Squatting > Reimert Lottery

Ava Compagnoni (avcompagnoni@ursinus.edu)

Many current Ursinus students are unfamiliar with the practice of ‘squatting,’ which used to be an important part of yearly housing selection. ‘Squatting’ a house or suite meant that if one person lived there one year, they could guarantee that suite for all 8 people during the housing process for the next academic year. This process was changed by Residence Life because it was seen as an “inequitable process,” as stated by Alyssa Cafferelli-Murphy, Director of Res Life, due to the way it distributed housing opportunities across the student body. The last year students could squat suites in Reimert was in 2019 for the 2019-2020 academic year. A year later, 2020 was the last year students could squat Main Street houses for the 2020-2021 academic year.

Ursinus has a rich history involving athletics and Greek Life. Reimert suites were known to be affiliated with certain organizations, and it would go without saying where specific sports teams, fraternities or sororities would live. Since squatting was removed as a housing option two years ago, suites have been passed around from one organization to another. With each passing year, history and significance is lost under a fresh coat of paint.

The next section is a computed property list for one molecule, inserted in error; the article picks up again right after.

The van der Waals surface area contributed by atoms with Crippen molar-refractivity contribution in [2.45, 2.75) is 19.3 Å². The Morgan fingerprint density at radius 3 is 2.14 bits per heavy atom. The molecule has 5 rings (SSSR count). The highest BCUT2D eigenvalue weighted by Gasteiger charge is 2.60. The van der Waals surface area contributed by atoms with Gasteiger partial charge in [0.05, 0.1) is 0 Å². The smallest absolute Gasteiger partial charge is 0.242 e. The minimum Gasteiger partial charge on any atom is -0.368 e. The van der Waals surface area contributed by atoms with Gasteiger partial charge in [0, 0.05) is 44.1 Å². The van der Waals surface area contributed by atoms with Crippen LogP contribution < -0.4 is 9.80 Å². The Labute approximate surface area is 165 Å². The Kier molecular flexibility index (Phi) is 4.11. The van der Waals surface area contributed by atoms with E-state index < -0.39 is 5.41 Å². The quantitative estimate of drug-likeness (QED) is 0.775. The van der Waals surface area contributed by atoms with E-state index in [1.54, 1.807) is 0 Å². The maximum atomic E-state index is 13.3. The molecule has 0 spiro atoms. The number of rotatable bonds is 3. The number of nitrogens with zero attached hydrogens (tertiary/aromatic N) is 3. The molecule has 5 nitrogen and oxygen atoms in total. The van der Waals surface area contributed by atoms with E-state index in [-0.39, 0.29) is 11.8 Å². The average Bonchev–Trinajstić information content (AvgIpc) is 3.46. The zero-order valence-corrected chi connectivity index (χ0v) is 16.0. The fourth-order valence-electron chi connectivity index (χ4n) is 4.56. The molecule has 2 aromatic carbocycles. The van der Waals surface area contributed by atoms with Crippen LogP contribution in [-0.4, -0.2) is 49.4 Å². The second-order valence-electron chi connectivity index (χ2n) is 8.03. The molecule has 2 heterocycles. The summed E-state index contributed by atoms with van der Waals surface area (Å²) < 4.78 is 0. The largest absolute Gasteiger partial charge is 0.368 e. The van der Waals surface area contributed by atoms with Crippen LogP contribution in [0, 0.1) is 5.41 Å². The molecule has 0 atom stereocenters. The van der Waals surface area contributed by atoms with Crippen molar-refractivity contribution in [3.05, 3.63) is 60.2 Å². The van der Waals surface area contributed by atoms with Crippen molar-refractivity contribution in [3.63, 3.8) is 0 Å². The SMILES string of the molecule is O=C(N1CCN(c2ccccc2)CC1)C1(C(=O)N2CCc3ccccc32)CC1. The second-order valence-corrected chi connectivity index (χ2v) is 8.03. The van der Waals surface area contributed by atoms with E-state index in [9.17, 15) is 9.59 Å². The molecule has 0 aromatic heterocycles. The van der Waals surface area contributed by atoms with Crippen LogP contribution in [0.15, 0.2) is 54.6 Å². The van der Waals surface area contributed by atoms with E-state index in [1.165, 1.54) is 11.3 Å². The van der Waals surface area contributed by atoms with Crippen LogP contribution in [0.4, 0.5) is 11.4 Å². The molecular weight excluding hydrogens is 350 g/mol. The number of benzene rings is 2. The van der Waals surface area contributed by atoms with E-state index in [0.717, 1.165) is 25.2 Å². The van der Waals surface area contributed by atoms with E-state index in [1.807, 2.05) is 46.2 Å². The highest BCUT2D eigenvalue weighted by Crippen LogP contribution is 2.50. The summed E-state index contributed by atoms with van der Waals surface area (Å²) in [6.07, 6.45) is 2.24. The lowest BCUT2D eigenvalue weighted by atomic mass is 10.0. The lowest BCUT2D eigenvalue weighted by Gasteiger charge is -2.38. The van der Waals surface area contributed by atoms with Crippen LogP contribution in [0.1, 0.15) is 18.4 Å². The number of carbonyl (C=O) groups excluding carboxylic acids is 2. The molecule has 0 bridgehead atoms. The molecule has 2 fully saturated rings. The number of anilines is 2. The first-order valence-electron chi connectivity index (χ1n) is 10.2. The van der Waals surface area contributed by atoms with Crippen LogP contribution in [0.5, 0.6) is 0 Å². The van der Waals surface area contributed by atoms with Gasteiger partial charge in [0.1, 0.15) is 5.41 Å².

For legacy students who have parents and older siblings who are UC alum, opportunities to live in the same organization suite as their relatives were damaged by the removal of squatting. Prior to the squatting removal, some organizations had held their suites for 30+ years without an issue. Mason Banks, junior and current brother of Alpha Phi Epsilon (APES), was supposed to follow in his brother’s footsteps. “During the housing process last year, APES was intending on selecting 310 in the Reimert lottery. We have had that suite for tens of years and it was taken by another organization. I was supposed to live in the room my brother lived in his junior year several years ago,” explained Banks. Doors and common rooms are allowed to be painted by the students who live in the suite, which made 310 even more desirable. “My brother was one of the guys who painted the mural, he graduated in 2017 and they just repainted it this academic year. He would always tell me amazing stories about him and the guys, I wish I could say the same,” Banks went on. 

Alyssa Caffarelli-Murphy says that there have been positive effects of the end of squatting: “Since stopping the squatting process, some groups have come and gone in Reimert…some students are feeling less pressure to keep a space based on tradition and are making housing selection choices that better suit their own success and needs.”

But Reimert suites are more than just four walls to organizations and athletics. They are home.